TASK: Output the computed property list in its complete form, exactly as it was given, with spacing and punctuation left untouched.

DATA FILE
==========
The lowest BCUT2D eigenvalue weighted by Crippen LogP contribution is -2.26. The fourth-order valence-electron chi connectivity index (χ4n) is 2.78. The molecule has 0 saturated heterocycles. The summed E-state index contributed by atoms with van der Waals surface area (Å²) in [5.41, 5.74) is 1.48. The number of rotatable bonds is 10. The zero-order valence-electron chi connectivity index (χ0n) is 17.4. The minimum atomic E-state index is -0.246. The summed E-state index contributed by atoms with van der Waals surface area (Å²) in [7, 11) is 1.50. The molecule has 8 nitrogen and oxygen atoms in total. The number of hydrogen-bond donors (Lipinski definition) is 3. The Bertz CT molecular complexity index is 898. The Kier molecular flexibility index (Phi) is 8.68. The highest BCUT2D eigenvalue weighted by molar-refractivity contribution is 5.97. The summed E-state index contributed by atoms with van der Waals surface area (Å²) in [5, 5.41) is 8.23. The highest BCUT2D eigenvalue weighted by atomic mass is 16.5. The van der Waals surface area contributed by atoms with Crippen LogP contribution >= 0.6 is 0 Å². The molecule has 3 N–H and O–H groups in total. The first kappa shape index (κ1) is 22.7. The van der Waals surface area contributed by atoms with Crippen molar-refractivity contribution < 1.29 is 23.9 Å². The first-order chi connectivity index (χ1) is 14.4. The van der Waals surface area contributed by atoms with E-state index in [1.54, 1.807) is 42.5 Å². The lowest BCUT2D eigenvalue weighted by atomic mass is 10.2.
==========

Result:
The lowest BCUT2D eigenvalue weighted by Crippen LogP contribution is -2.26. The fourth-order valence-electron chi connectivity index (χ4n) is 2.78. The molecule has 0 saturated heterocycles. The summed E-state index contributed by atoms with van der Waals surface area (Å²) in [5.41, 5.74) is 1.48. The number of rotatable bonds is 10. The zero-order valence-electron chi connectivity index (χ0n) is 17.4. The minimum atomic E-state index is -0.246. The summed E-state index contributed by atoms with van der Waals surface area (Å²) in [7, 11) is 1.50. The molecule has 8 nitrogen and oxygen atoms in total. The number of hydrogen-bond donors (Lipinski definition) is 3. The Bertz CT molecular complexity index is 898. The Kier molecular flexibility index (Phi) is 8.68. The highest BCUT2D eigenvalue weighted by molar-refractivity contribution is 5.97. The summed E-state index contributed by atoms with van der Waals surface area (Å²) in [5, 5.41) is 8.23. The highest BCUT2D eigenvalue weighted by atomic mass is 16.5. The van der Waals surface area contributed by atoms with Crippen LogP contribution >= 0.6 is 0 Å². The molecule has 3 N–H and O–H groups in total. The first kappa shape index (κ1) is 22.7. The van der Waals surface area contributed by atoms with Crippen molar-refractivity contribution < 1.29 is 23.9 Å². The first-order chi connectivity index (χ1) is 14.4. The van der Waals surface area contributed by atoms with E-state index in [1.54, 1.807) is 42.5 Å². The lowest BCUT2D eigenvalue weighted by atomic mass is 10.2.